CINCINNATI — Cincinnati Mayor John Cranley’s plan to raise the minimum wage for full-time city employees and contractors squeaked through the city’s Budget & Finance Committee Monday, and appears to be on its way to passage.
The ordinance passed by a vote of 5-2 with council members Charlie Winburn and Christopher Smitherman abstaining.
“This package of legislation is designed to represent our values and to put our money where our values are,” Cranley told the council. “I believe that for people who do city work, even on a part-time basis, we need to set a standard.”
Cranley’s comments came on the heels of comments by representatives of several of the city’s labor unions, all of whom spoke out in support of the initiative.
The total impact of the ordinance is estimated to be about $1 million.
“The budget is a reflection of our values,” Cranley said.
Only eight full-time city employees will be affected. The raises will cost the city about $25,000 per year.
Much more expensive is the requirement within the ordinance for contractors doing city work, such as Rumpke, to pay their employees $15 per hour. That could cost the city as much as $690,000.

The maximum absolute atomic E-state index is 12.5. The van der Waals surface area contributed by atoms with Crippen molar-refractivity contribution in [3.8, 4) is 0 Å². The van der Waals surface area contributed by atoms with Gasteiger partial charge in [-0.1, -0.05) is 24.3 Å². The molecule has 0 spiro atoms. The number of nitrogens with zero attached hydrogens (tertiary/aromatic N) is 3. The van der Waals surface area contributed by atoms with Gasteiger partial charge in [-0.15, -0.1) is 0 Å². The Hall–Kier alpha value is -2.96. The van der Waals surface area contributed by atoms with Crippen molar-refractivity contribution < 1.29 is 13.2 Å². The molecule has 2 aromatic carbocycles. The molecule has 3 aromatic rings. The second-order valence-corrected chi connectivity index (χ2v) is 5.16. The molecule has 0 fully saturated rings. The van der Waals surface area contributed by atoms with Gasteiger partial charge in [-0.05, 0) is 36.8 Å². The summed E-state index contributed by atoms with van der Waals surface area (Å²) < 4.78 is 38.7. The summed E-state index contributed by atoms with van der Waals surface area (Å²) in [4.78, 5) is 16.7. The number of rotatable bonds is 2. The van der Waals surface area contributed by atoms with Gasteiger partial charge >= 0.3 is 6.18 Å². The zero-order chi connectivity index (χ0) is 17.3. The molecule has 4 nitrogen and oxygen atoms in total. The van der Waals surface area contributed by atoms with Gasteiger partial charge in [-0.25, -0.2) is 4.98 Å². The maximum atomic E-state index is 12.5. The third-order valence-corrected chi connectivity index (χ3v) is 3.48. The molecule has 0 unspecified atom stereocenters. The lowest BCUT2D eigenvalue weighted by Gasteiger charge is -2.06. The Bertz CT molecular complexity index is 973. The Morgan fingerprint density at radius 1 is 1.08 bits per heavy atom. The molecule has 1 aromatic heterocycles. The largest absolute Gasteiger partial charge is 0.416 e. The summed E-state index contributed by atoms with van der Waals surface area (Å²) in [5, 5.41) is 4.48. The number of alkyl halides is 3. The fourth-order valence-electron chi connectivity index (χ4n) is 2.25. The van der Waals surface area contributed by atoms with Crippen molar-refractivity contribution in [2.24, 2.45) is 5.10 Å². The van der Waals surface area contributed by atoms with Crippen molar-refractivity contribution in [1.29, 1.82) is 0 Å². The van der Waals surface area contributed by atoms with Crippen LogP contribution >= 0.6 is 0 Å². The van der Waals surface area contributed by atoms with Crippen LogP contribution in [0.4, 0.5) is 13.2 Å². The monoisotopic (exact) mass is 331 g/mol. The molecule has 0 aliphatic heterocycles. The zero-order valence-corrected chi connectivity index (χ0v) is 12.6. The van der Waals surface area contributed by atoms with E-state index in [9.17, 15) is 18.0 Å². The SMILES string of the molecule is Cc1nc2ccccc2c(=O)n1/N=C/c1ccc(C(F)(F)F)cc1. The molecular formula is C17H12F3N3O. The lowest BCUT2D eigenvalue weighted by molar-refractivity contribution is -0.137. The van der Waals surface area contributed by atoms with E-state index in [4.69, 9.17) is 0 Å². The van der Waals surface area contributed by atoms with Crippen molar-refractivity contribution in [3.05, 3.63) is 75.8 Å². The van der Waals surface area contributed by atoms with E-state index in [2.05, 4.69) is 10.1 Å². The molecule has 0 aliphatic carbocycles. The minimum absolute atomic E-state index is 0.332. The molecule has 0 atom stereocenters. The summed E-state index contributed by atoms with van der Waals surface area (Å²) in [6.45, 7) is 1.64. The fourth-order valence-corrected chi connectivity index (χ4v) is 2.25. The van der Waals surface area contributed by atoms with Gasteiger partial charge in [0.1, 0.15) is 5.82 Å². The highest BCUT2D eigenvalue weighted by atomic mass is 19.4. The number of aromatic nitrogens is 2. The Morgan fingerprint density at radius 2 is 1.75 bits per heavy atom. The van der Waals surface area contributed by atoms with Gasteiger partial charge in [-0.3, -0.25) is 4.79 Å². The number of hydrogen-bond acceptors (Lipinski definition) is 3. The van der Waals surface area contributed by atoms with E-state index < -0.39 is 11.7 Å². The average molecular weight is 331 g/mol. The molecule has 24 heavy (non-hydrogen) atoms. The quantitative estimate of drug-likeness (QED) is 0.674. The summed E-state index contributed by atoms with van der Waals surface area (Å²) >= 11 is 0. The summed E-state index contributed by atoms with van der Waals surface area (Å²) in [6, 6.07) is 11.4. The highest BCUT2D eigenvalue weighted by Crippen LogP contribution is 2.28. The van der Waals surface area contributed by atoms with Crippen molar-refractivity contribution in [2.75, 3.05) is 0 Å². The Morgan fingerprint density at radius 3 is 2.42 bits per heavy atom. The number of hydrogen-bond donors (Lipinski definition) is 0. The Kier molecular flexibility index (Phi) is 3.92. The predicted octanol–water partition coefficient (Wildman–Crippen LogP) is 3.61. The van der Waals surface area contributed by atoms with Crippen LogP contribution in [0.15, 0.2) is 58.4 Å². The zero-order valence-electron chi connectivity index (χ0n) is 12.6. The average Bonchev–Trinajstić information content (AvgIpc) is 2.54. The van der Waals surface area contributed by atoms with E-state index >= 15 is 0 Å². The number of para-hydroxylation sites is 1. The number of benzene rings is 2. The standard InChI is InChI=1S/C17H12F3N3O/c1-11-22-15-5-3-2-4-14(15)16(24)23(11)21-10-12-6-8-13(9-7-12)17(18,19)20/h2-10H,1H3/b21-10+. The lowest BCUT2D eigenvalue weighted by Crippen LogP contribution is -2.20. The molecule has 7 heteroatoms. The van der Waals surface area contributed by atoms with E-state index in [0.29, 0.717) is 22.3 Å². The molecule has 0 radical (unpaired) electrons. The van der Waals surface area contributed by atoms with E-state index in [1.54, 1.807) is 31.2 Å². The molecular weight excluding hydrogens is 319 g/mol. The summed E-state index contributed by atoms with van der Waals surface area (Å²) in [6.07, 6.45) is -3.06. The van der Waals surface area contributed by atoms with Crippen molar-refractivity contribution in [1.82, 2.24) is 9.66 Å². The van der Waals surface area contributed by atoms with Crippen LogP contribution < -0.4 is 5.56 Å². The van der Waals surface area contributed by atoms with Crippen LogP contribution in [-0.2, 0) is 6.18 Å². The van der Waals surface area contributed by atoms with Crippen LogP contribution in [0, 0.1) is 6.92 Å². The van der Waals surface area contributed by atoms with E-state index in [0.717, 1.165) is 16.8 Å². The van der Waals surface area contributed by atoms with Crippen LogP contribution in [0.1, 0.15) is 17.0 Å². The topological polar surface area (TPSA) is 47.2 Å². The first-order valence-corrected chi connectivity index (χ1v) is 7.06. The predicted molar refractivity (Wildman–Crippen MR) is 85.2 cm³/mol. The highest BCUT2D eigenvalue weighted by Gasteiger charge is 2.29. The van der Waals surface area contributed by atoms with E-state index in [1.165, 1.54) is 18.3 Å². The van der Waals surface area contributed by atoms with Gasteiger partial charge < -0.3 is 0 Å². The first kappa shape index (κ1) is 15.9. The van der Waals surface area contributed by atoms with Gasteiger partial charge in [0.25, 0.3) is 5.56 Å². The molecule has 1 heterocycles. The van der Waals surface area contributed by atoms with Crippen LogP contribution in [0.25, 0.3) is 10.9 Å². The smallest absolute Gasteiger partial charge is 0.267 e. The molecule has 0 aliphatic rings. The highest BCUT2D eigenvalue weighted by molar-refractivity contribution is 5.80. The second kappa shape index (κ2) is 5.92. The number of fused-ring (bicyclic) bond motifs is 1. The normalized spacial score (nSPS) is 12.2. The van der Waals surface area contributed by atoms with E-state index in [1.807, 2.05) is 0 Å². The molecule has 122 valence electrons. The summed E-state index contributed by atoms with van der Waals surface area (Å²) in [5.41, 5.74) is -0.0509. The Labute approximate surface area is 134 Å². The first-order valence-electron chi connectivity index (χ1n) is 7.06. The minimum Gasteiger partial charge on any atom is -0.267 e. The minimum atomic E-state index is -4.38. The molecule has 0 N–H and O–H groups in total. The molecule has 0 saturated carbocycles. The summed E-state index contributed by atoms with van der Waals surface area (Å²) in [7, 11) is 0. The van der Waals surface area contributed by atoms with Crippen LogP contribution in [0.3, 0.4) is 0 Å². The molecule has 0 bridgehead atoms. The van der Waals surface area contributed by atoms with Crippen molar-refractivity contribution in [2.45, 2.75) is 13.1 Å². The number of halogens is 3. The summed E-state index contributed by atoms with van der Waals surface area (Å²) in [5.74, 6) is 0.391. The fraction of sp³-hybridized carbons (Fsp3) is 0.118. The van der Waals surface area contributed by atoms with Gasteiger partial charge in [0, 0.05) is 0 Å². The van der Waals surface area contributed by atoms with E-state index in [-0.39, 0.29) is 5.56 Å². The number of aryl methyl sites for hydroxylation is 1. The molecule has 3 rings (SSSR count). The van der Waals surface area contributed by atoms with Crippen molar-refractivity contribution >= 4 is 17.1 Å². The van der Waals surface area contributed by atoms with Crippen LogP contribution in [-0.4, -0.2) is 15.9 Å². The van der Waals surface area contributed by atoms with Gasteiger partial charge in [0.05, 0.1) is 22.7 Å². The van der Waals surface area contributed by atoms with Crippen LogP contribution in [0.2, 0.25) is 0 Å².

The ordinance also increases the minimum pay for part-time city employees to $10.10 per hour, which will cost the city about $488,000.
While some council members expressed concern over the expense of Cranley’s initiative, others felt it didn’t go far enough.
Democrat P.G. Sittenfeld said he wished the ordinance would increase the minimum pay for all workers, but gave it his vote because it was a move in the right direction.
“There’s dignity in full-time work, and there’s absolutely dignity in part-time work,” Sittenfeld said.
Voting against the ordinance were Republican Amy Murray and Charterite Kevin Flynn. Citing concerns about the city’s budget deficit, Murray warned against the consequences of enacting the ordinance, which she called “feel-good legislation.”
“I think it’s pretty clear the city can’t afford it right now,” Murray argued.
Murray predicted that the increased cost of labor could compound the effects of the city’s efforts to balance its budget, as city department budgets are likely to be affected.
Republican Charlie Winburn, the chairman of the budget committee, noted that he could find a way to support the ordinance if it had a phased approach to pay increases.
Independent Chris Smitherman also argued for a more gradual approach, and said his vote at Wednesday’s council meeting will be determined by whether any amendments are made to the ordinance before final passage.
“If council brings it the way we have it, it’s going to be very difficult for me to support,” Smitherman said.